T, a secure tenant, had lived at the property all her life with her father and mother. When her mother died, L considered that she was under-occupying the three-bedroom house and asked her to apply to them for a one-bedroom property. L said that they would give her priority. T refused to apply or move, citing her attachment to her home.


The issues related to the following points:

  • Whether it was reasonable to make an order for possession; and
  • Whether suitable alternative accommodation was going to be available when the order came into effect. As to this, the question was whether that accommodation had to be identified either by the time the proceedings were issued or at the latest by the time the order was made.

First instance

The court made a possession order. Although T did have a significant attachment to the property, L’s needs outweighed hers. A conditional order was made so that T would have to give up possession on L making an offer of suitable accommodation (the characteristics of which were defined by the judge).

T appealed to the Court of Appeal.

Decision on appeal

The Court of Appeal dismissed the appeal and found for L. The trial judge had weighed the material considerations carefully and had not erred in determining that it was reasonable to make a possession order.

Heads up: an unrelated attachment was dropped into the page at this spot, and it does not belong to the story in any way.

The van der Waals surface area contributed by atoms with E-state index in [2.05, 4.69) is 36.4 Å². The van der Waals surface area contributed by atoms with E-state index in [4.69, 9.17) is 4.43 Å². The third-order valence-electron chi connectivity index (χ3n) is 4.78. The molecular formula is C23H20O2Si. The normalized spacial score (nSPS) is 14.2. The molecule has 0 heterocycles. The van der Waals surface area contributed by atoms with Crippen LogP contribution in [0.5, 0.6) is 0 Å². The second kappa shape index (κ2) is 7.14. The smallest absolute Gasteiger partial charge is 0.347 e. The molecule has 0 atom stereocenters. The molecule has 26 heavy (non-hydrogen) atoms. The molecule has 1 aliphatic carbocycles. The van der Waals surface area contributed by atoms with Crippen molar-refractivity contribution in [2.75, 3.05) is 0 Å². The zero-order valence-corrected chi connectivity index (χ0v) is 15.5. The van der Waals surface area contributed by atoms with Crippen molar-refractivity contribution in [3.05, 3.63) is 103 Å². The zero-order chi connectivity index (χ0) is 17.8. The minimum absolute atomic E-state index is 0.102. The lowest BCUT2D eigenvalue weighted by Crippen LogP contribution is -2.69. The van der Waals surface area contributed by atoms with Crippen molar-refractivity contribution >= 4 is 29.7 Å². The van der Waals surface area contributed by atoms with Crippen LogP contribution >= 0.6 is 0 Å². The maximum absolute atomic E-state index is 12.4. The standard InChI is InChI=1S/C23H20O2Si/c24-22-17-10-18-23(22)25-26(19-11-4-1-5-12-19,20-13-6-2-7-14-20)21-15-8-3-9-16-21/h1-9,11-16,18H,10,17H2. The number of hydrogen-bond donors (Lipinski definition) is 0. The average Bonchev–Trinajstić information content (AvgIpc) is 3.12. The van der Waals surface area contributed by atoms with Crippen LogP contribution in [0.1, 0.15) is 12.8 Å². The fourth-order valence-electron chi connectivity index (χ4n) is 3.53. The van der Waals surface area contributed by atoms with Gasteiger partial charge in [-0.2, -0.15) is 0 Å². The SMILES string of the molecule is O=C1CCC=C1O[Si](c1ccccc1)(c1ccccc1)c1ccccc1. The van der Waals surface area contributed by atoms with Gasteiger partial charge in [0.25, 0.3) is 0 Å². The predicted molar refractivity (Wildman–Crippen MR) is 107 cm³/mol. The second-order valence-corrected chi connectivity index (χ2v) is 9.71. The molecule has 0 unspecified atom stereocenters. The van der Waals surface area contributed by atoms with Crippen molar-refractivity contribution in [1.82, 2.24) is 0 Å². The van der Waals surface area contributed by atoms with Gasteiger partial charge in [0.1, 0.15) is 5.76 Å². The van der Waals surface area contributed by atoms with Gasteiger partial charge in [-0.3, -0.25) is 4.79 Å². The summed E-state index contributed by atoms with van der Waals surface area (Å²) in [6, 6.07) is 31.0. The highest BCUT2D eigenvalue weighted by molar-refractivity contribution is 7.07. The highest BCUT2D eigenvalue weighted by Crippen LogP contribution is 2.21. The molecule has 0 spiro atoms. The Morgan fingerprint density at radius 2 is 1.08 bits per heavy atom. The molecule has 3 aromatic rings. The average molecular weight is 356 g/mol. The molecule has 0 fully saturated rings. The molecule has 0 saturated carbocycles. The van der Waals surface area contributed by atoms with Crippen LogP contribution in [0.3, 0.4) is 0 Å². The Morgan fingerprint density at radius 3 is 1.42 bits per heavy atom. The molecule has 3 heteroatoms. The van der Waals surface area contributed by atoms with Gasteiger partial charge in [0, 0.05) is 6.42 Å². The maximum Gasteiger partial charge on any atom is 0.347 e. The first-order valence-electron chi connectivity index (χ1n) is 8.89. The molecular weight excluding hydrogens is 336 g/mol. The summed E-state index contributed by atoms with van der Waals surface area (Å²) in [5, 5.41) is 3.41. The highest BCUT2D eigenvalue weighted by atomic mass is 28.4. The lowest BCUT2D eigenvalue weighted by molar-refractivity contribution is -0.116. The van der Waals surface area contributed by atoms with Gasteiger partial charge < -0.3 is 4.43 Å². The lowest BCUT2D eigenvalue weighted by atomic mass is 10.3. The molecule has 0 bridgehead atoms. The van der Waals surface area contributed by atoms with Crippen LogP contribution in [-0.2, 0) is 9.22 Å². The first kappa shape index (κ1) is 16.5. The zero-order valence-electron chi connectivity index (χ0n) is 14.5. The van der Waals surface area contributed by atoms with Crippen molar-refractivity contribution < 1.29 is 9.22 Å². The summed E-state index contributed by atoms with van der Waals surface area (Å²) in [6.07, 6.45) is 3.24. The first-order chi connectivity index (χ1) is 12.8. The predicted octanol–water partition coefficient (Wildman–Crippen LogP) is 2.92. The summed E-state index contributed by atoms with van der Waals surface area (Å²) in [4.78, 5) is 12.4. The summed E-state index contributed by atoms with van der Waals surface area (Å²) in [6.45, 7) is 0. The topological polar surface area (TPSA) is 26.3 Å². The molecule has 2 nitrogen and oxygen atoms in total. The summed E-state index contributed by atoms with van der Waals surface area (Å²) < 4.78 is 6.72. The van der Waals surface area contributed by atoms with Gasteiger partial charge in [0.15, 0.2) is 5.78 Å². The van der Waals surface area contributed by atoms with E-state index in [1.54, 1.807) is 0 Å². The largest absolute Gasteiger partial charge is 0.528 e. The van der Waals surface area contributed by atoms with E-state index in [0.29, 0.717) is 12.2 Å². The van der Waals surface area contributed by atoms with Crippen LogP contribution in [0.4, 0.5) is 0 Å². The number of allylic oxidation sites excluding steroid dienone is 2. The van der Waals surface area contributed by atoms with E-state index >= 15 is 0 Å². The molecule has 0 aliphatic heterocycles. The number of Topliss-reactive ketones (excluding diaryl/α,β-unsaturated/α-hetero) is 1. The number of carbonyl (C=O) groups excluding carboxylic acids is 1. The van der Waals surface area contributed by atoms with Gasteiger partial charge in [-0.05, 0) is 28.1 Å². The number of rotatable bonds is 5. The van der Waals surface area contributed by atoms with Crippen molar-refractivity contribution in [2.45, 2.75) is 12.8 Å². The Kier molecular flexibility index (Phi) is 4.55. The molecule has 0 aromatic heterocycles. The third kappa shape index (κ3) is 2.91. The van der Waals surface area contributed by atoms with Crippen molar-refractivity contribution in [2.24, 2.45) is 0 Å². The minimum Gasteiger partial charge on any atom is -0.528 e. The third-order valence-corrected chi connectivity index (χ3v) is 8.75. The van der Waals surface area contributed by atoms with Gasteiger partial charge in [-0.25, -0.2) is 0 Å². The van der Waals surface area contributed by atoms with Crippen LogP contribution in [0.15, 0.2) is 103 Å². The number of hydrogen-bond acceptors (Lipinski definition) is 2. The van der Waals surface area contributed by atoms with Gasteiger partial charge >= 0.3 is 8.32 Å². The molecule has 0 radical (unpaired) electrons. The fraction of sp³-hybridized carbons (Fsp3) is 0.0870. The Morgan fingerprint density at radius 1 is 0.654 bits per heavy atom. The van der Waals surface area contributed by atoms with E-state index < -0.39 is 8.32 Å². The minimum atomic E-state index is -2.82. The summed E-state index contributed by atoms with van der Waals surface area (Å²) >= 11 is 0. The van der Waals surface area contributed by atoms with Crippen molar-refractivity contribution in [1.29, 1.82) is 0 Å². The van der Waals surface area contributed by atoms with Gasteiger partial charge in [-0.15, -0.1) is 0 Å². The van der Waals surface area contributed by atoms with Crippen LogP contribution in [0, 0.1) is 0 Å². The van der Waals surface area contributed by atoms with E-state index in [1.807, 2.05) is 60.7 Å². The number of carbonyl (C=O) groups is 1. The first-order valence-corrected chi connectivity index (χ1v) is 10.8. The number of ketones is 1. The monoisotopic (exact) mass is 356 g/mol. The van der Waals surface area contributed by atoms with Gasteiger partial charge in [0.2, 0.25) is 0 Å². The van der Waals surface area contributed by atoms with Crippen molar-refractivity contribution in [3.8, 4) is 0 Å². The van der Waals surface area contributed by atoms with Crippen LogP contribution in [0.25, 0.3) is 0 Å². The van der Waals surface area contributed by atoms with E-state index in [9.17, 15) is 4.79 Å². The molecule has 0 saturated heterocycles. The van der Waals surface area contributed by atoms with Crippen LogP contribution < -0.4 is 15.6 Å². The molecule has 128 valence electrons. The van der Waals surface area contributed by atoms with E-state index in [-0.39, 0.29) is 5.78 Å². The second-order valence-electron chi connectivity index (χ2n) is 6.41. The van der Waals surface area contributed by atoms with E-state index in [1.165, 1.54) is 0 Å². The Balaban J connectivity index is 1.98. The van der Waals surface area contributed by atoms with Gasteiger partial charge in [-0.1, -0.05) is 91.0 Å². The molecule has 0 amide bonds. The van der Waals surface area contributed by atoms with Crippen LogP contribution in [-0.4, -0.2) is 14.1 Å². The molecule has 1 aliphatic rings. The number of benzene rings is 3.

On the second issue, the Court first pointed out that an order for possession cannot be made, whether conditional or otherwise, unless the court is satisfied that suitable accommodation will be available when it is to take effect. However, there was no need to have a specific property in mind. Kitchin LJ:

    "…there is nothing in the legislation which says that the court must be satisfied that these requirements are fulfilled by reference to a particular property. That may be the case, but in my judgment it need not necessarily be so. If, in the particular circumstances of the case and having regard to the matters set out in paragraph 2 of Part IV, the court is satisfied that accommodation having particular characteristics would be reasonably suitable to meet the needs of the tenant and his family and that such accommodation will become available then it seems to me that the court has jurisdiction to make a possession order which will not take effect until such accommodation has in fact become available."